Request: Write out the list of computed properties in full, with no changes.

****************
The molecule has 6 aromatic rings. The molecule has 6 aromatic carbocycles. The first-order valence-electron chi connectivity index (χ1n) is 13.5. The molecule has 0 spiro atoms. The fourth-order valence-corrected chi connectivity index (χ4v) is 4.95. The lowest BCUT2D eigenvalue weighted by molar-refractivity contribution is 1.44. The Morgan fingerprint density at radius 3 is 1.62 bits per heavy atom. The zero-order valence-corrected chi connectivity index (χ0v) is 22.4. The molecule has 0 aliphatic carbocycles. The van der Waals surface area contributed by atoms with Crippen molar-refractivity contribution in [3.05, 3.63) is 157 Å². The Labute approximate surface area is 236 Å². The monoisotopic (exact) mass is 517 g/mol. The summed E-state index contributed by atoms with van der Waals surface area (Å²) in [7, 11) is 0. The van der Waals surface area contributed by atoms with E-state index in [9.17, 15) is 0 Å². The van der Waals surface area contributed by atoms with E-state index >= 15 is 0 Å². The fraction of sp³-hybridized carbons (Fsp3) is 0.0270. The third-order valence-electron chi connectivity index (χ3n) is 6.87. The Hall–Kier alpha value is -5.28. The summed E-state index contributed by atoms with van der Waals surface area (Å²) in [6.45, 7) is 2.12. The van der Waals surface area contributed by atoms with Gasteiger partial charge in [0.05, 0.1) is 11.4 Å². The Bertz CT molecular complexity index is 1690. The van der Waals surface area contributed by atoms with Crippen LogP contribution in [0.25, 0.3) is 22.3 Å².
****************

The molecule has 6 aromatic rings. The molecule has 6 aromatic carbocycles. The first-order valence-electron chi connectivity index (χ1n) is 13.5. The molecule has 0 spiro atoms. The fourth-order valence-corrected chi connectivity index (χ4v) is 4.95. The lowest BCUT2D eigenvalue weighted by molar-refractivity contribution is 1.44. The Morgan fingerprint density at radius 3 is 1.62 bits per heavy atom. The zero-order valence-corrected chi connectivity index (χ0v) is 22.4. The molecule has 0 aliphatic carbocycles. The van der Waals surface area contributed by atoms with Crippen molar-refractivity contribution in [3.05, 3.63) is 157 Å². The Labute approximate surface area is 236 Å². The monoisotopic (exact) mass is 517 g/mol. The summed E-state index contributed by atoms with van der Waals surface area (Å²) in [7, 11) is 0. The van der Waals surface area contributed by atoms with E-state index in [9.17, 15) is 0 Å². The van der Waals surface area contributed by atoms with E-state index >= 15 is 0 Å². The fraction of sp³-hybridized carbons (Fsp3) is 0.0270. The third-order valence-electron chi connectivity index (χ3n) is 6.87. The Hall–Kier alpha value is -5.28. The summed E-state index contributed by atoms with van der Waals surface area (Å²) in [6.45, 7) is 2.12. The van der Waals surface area contributed by atoms with Gasteiger partial charge in [0.05, 0.1) is 11.4 Å². The Bertz CT molecular complexity index is 1690. The van der Waals surface area contributed by atoms with Crippen LogP contribution in [0.25, 0.3) is 22.3 Å².